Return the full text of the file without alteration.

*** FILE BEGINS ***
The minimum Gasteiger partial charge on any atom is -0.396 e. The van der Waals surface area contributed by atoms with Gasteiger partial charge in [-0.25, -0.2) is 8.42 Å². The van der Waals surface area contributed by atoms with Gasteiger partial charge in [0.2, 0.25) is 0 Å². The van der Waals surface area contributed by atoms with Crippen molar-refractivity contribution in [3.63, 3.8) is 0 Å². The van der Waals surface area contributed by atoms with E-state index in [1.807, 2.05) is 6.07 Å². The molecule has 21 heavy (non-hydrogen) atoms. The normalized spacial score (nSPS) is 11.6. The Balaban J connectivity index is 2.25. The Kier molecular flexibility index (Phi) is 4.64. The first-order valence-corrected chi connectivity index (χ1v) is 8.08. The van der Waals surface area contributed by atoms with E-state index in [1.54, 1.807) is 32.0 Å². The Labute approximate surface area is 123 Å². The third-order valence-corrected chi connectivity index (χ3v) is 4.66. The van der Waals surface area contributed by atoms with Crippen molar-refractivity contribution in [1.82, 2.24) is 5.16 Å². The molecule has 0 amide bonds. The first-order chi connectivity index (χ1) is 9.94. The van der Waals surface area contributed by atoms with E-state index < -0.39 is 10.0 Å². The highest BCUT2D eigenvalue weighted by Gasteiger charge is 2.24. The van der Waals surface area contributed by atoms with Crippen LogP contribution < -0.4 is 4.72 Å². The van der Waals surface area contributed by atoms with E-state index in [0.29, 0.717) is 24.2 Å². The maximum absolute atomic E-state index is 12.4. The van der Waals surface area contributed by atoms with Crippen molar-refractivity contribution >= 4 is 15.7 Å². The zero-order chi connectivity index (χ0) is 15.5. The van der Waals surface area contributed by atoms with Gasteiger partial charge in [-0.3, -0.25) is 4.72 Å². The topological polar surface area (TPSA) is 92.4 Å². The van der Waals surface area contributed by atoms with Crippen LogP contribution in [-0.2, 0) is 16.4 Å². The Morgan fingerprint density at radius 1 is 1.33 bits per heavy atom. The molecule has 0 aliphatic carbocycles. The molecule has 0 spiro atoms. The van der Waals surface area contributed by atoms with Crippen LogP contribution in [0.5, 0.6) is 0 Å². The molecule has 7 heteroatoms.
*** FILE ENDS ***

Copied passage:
The minimum Gasteiger partial charge on any atom is -0.396 e. The van der Waals surface area contributed by atoms with Gasteiger partial charge in [-0.25, -0.2) is 8.42 Å². The van der Waals surface area contributed by atoms with Gasteiger partial charge in [0.2, 0.25) is 0 Å². The van der Waals surface area contributed by atoms with Crippen molar-refractivity contribution in [3.63, 3.8) is 0 Å². The van der Waals surface area contributed by atoms with E-state index in [1.807, 2.05) is 6.07 Å². The molecule has 21 heavy (non-hydrogen) atoms. The normalized spacial score (nSPS) is 11.6. The Balaban J connectivity index is 2.25. The Kier molecular flexibility index (Phi) is 4.64. The first-order valence-corrected chi connectivity index (χ1v) is 8.08. The van der Waals surface area contributed by atoms with E-state index in [1.54, 1.807) is 32.0 Å². The Labute approximate surface area is 123 Å². The third-order valence-corrected chi connectivity index (χ3v) is 4.66. The van der Waals surface area contributed by atoms with Crippen molar-refractivity contribution in [1.82, 2.24) is 5.16 Å². The molecule has 0 amide bonds. The first-order chi connectivity index (χ1) is 9.94. The van der Waals surface area contributed by atoms with E-state index < -0.39 is 10.0 Å². The highest BCUT2D eigenvalue weighted by Gasteiger charge is 2.24. The van der Waals surface area contributed by atoms with Crippen LogP contribution < -0.4 is 4.72 Å². The van der Waals surface area contributed by atoms with E-state index in [0.29, 0.717) is 24.2 Å². The maximum absolute atomic E-state index is 12.4. The van der Waals surface area contributed by atoms with Crippen molar-refractivity contribution >= 4 is 15.7 Å². The zero-order chi connectivity index (χ0) is 15.5. The van der Waals surface area contributed by atoms with Gasteiger partial charge in [-0.3, -0.25) is 4.72 Å². The topological polar surface area (TPSA) is 92.4 Å². The van der Waals surface area contributed by atoms with Crippen LogP contribution in [-0.2, 0) is 16.4 Å². The Morgan fingerprint density at radius 1 is 1.33 bits per heavy atom. The molecule has 0 aliphatic carbocycles. The molecule has 0 spiro atoms. The van der Waals surface area contributed by atoms with Crippen LogP contribution in [0.5, 0.6) is 0 Å². The molecule has 7 heteroatoms.